An Edmonton man found guilty of murdering his pregnant wife and dumping her body in a ditch nearly 15 years ago maintained his innocence Wednesday as he successfully sought permission to spend unsupervised time with the couple’s now-adult daughter.
Michael White told a Parole Board of Canada panel he did not kill Liana White in July 2005, but said his distress at her disappearance made him act in a way that drew police suspicion.
“During this time … I was not thinking clearly,” White told the two-member panel at an afternoon hearing at the Beaver Creek Institution, the central Ontario federal prison where he is currently held.
White and several family members, including his 18-year-old daughter, appeared relieved when the panel agreed to grant him four 72-hour unescorted temporary absences over nine months, one of which is earmarked for family time.
The remaining three will be dedicated to helping White familiarize himself with the city of Barrie, Ont., and a halfway house there.
The panel did not explain the decision, as the board typically releases its reasons in the days or weeks following a hearing.
But panel member Bruce Malcolm commended White for taking part in programming related to his convictions while behind bars, which Malcolm said few who claim innocence do.
Aside from his daughter, White is not to contact any other victims during his absences, the board said. He is also barred from seeing his girlfriend — a condition recommended by his parole officer — and must report any new relationships.
Panellist Maureen Gauci expressed concerns Wednesday about White’s behaviour in his new relationship, pressing him on an incident she said raised questions about his treatment of women and his ability to respect boundaries at a time when he should be on his best behaviour.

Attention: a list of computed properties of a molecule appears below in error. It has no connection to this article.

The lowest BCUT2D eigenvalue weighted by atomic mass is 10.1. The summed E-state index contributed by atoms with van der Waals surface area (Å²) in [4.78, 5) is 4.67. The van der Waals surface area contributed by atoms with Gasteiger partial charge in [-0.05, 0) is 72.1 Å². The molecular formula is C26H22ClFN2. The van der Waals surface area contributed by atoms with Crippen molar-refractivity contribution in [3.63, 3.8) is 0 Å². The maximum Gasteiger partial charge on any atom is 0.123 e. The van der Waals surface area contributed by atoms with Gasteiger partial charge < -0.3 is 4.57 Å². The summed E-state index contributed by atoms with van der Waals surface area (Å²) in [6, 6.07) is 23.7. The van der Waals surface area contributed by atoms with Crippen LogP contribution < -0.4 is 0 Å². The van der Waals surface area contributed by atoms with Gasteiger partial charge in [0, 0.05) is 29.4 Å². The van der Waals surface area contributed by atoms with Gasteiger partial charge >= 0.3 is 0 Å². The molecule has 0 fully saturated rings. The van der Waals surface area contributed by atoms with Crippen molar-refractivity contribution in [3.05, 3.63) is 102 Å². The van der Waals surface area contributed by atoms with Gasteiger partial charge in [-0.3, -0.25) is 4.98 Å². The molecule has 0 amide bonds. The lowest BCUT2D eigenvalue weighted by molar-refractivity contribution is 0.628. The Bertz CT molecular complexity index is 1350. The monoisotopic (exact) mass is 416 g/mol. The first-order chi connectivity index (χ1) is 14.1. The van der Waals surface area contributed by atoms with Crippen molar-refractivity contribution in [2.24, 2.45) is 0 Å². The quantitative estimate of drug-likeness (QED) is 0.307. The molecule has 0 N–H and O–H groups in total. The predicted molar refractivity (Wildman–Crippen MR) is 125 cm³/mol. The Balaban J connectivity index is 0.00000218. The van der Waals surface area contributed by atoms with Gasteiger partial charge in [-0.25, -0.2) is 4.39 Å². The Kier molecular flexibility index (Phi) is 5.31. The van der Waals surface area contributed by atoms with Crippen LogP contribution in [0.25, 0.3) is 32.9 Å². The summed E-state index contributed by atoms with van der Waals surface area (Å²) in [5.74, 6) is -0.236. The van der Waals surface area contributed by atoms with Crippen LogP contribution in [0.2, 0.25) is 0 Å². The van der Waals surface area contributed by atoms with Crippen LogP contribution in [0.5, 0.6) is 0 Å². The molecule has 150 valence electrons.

No further details were revealed, but White acknowledged he and his girlfriend were caught “in a heated moment of passion,” contravening the institution’s rules.
“It just got out of hand,” he said.
The former mechanic, who also served in the military for more than six years, is considered at low risk for recidivism, though his parole officer noted he tested high on a risk assessment for spousal abuse.
White was convicted in 2006 of second-degree murder and offering an indignity to a dead body in the killing of his wife.
He was sentenced to life in prison with no chance of parole for 17 years. White later appealed the verdict, but his bid was unanimously rejected by Alberta’s highest court in 2009.
The panel heard Wednesday he has run out of legal avenues to challenge his convictions and has approached Innocence Canada, a non-profit organization that advocates for the wrongfully convicted.
Liana White was four months pregnant with the couple’s second child when she was stabbed to death in July 2005.
She was reported missing after her SUV was discovered in a park near the White home. Days later, a search party that included her mother and husband found her badly decomposed body in a ditch.
Court documents say security footage from a local pub showed the SUV heading towards the park around 5 a.m. the day of Liana White’s disappearance and, about 11 minutes later, a man closely matching her husband’s description jogging from the park towards the couple’s home.
A forensics expert testified that a product used to detect the presence of blood showed a trail from the couple’s bedroom to the hallway, down the stairs and into the garage. The expert said there was also evidence consistent with blood having been cleaned up in several areas of the house.
A forensic pathologist told the court Liana White likely died from her throat being cut or stabbed, but the expert could not be completely certain given the body’s decomposed state. Other injuries suggested White’s body had been dragged over a rough surface after her death, court heard.
Court also heard police saw Michael White retrieving two garbage bags from an area on the city’s outskirts two days after his wife’s disappearance, and later putting them out for garbage pickup.
Investigators obtained the bags and found they contained clothing, paper towels and latex gloves that had Liana White’s blood on them, as well as a broken lamp and other items. Some also had Michael White’s DNA on them.
White told the panel Wednesday he was baffled by his decision to fetch the bags, believing it to be what led police to view him as the killer.
He said he acted out of fear that his neighbours, who had paid him to dispose of their garbage, would be mad at him if they found out he had been dumping it at the site.
“My mind was all over the place,” he said.